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Homily for 3/4/12 - L1 - pursuing spiritual riches

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  • Fr David Moser
    Hebrews 11:24-26 & 32-12:2 When you undertake a difficult task, it is always helpful to hear the stories of others who have overcome similar situations and
    Message 1 of 1 , Mar 4, 2012
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      Hebrews 11:24-26 & 32-12:2

      When you undertake a difficult task, it is always helpful to hear the
      stories of others who have overcome similar situations and gained some
      great prize. When we undertake to follow Jesus Christ, we have the same
      kind of encouragement, we have the lives of the saints. It is good, of
      course, to read the Gospel and to have the life of Christ as our
      example. By meditating on the life of Christ, we learn to make decisions
      about how to live our own lives. As a spur to remember the life of
      Christ and to imitate Him, we have all heard the saying, “What would
      Jesus do?” It is indeed a good thing to imitate Christ in all things,
      for surely we must if we would follow Him. The whole journey of Great
      Lent is to follow our Lord as He approaches the Cross; to die with Him
      and to be buried with Him that we might also rise with Him to the new
      life of the Kingdom of God.

      Sometimes, however, we need more than simply the life of Christ.
      Christians have lived in so many different eras, cultures and societies
      that it is helpful to see how the life of Christ is lived out in a
      variety times and places and circumstances. Recognizing this the Apostle
      today gives us the example not of Christ but of the saints. This reading
      from the eleventh chapter of Hebrews is a short reminder to look at the
      lives of the saints and to see how they lived the life of Christ so that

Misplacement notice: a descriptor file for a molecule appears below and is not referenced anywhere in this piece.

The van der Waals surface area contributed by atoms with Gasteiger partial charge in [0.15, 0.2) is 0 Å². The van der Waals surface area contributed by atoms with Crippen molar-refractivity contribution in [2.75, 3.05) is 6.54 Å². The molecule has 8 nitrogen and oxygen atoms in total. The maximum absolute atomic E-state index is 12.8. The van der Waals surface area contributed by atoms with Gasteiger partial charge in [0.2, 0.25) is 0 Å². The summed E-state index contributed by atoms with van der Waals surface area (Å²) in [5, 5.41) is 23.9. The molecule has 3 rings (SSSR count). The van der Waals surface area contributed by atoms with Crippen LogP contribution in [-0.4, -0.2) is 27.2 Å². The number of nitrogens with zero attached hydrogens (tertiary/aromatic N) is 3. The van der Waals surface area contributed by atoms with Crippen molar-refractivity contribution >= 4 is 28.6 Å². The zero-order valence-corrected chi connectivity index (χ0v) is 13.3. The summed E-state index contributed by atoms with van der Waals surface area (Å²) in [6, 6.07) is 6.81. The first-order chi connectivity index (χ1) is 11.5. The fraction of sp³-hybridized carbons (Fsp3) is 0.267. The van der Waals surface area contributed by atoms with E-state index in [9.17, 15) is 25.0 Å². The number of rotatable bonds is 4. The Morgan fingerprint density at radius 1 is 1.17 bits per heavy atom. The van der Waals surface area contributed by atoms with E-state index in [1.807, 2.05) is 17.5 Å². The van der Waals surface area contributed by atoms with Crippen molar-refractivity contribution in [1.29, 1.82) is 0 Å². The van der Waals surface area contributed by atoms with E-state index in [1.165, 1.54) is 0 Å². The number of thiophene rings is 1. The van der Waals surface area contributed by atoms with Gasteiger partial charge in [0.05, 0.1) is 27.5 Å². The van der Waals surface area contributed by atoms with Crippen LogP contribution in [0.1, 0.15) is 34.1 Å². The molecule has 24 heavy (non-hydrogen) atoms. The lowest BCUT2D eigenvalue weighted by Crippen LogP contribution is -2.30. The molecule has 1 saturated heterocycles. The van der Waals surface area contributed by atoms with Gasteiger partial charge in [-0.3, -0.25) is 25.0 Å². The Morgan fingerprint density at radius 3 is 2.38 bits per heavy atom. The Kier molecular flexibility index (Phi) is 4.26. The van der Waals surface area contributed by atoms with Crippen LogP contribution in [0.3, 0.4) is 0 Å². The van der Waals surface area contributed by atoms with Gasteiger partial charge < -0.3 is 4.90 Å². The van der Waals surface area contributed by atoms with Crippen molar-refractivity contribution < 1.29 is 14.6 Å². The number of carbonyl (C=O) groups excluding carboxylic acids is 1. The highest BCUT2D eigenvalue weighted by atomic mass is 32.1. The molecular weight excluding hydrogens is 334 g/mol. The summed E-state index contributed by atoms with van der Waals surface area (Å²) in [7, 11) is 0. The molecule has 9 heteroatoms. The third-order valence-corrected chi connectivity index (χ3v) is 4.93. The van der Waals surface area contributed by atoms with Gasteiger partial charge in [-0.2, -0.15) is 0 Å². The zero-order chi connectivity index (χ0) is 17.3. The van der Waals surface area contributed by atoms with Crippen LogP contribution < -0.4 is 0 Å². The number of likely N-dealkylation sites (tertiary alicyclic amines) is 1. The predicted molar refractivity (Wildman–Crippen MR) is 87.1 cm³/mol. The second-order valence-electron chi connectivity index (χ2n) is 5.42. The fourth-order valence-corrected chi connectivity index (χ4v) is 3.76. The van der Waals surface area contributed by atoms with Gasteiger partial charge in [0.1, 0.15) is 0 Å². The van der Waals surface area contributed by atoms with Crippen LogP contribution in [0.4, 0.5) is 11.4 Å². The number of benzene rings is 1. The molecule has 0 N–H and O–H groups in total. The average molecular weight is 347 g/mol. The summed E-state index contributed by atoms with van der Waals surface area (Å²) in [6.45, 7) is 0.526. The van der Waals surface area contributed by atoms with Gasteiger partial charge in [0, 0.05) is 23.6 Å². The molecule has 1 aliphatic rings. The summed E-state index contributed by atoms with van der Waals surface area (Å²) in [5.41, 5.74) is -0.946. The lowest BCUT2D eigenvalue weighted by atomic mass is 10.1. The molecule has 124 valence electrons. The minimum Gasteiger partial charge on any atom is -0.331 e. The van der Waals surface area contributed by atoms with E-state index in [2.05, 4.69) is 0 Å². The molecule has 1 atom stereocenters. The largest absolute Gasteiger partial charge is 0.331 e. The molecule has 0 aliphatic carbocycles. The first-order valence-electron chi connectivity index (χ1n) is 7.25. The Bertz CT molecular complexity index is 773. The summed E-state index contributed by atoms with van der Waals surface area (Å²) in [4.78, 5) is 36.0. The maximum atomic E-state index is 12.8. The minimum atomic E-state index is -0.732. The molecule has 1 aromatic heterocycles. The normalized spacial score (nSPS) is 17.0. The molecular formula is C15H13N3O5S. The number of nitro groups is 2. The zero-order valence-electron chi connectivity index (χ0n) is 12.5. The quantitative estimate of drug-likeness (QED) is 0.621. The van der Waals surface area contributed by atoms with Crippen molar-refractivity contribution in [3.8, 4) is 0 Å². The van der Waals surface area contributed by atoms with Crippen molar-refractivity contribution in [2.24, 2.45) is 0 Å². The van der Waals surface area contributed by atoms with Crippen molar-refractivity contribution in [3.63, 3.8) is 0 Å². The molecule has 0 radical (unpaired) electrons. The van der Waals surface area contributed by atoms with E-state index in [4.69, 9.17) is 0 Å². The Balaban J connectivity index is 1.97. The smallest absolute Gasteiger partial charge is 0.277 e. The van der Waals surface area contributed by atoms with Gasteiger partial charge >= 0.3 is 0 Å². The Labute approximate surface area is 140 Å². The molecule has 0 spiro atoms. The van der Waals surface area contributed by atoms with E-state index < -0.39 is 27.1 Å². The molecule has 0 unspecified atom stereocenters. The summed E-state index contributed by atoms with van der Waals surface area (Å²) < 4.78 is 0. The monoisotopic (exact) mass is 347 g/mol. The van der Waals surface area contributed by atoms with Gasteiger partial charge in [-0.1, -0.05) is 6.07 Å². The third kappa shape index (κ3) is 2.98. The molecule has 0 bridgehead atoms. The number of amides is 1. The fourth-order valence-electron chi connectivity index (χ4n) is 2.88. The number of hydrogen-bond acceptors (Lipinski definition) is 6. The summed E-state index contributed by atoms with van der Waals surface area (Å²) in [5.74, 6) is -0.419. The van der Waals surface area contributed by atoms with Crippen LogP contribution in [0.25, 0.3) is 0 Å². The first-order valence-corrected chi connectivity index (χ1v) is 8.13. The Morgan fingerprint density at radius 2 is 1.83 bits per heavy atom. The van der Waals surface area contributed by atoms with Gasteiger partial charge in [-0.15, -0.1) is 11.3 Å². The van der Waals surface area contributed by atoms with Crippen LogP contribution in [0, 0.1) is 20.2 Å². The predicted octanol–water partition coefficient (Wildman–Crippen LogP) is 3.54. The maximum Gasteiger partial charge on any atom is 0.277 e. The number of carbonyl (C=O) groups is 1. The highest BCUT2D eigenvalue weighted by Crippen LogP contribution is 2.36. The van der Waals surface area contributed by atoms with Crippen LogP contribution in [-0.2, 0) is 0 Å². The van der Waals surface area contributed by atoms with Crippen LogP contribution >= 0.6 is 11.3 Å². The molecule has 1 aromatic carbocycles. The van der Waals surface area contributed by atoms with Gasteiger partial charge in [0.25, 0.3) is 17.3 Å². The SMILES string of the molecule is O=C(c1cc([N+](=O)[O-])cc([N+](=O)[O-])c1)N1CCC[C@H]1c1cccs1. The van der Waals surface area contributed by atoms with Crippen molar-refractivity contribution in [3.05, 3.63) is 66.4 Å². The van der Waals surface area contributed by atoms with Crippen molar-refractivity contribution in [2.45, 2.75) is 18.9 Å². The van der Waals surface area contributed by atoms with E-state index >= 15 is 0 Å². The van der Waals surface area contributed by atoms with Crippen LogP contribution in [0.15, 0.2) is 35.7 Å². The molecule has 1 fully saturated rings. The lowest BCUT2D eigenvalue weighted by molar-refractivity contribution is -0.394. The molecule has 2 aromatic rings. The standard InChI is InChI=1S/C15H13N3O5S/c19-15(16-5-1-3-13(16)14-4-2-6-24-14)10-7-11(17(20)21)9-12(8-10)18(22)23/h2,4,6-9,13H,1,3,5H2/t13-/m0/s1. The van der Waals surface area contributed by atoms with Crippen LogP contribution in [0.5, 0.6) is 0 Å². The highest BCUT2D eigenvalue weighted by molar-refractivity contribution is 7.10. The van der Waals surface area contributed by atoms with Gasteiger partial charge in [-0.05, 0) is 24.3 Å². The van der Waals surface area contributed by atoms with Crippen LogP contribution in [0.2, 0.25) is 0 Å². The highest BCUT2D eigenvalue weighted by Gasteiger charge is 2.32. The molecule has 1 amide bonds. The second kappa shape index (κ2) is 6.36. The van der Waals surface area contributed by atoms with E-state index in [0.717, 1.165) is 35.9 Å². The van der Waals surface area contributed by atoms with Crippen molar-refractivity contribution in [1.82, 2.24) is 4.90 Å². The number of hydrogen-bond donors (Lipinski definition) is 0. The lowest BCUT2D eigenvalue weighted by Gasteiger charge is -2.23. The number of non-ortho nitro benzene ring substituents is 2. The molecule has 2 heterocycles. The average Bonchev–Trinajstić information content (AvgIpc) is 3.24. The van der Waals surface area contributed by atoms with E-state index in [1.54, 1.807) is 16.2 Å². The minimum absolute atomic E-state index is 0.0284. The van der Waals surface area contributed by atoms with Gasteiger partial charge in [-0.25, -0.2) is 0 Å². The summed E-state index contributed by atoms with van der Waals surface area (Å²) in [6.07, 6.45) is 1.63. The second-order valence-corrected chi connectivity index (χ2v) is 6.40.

we might be encouraged in our own struggle to follow Him. Even in this
      short excerpt there are so many of the saints mentioned, that to
      consider the life of each one would take not just one sermon, but many –
      and what we have read is just a small portion. This short reading is
      given to prompt us to consider on our own throughout the coming week and
      throughout all of Great Lent, the lives of these saints. To that end
      each of us, when we return home, should re-read the entire eleventh
      chapter of the epistle to the Hebrews in the New Testament and bring to
      mind the lives of the saints which are presented for us there. For
      today, however, we will look at the life of just one of those saints,
      the Holy Prophet and God-seer Moses.

      Moses was born at a time when the Hebrew people lived under captivity.
      As a people, they lived in a foreign land (the land of Egypt) and they
      were forced to work not for their own welfare, but to fulfill the whims
      of the Pharaoh. The Egyptian rulers, seeing that as a group the Hebrew
      people were a threat, sought to remove at least some of that threat by
      mandating that all newborn boys would not be allowed to live. This, they
      thought, would create a weak nation without a generation of young men
      who would fight in a rebellion. It was into this danger that the prophet
      Moses was born. His God loving mother disobeyed the edict to drown the
      newborn boys and instead placed him into a basket which had been treated
      to float on the surface of the water. By God’s great mercy, her child
      was found by a princess, the daughter of the Egyptian Pharaoh who took
      the child as her own. Thus Moses was born a slave, but raised as a
      prince, with all the pleasures and advantages of the world given to him.
      As he grew, however, the young man always knew that he had been born as
      a slave. The two aspects of his life, that of an Egyptian prince and a
      Hebrew slave, came to a point of decision when he saw the beating of a
      Hebrew slave by an Egyptian slavemaster. Moses could no longer live in
      both worlds, he had to choose who he would become. As a part of his
      upbringing, his natural mother who had been engaged as his nanny had
      taught Moses the worship of the one true God and at this moment of
      crisis, Moses chose to follow the true God and to identify himself with
      the slaves rather than act the prince and follow the idols and false
      Gods of the Egyptians. He deemed that it was better to suffer in this
      life and to gain the riches of God in the next than to enjoy the
      pleasures of this life and to suffer in the torments of the next. Moses
      chose at that moment to follow God, but this was not the end.

      Because of his choice, Moses had to flee his former life, to leave
      behind all the pleasures of the world that he had known. He lived in
      exile and took up the life of a shepherd. In that time of exile and
      struggle, he found his comfort in the worship of God and when the time
      came for him to return and help his own people, He was granted the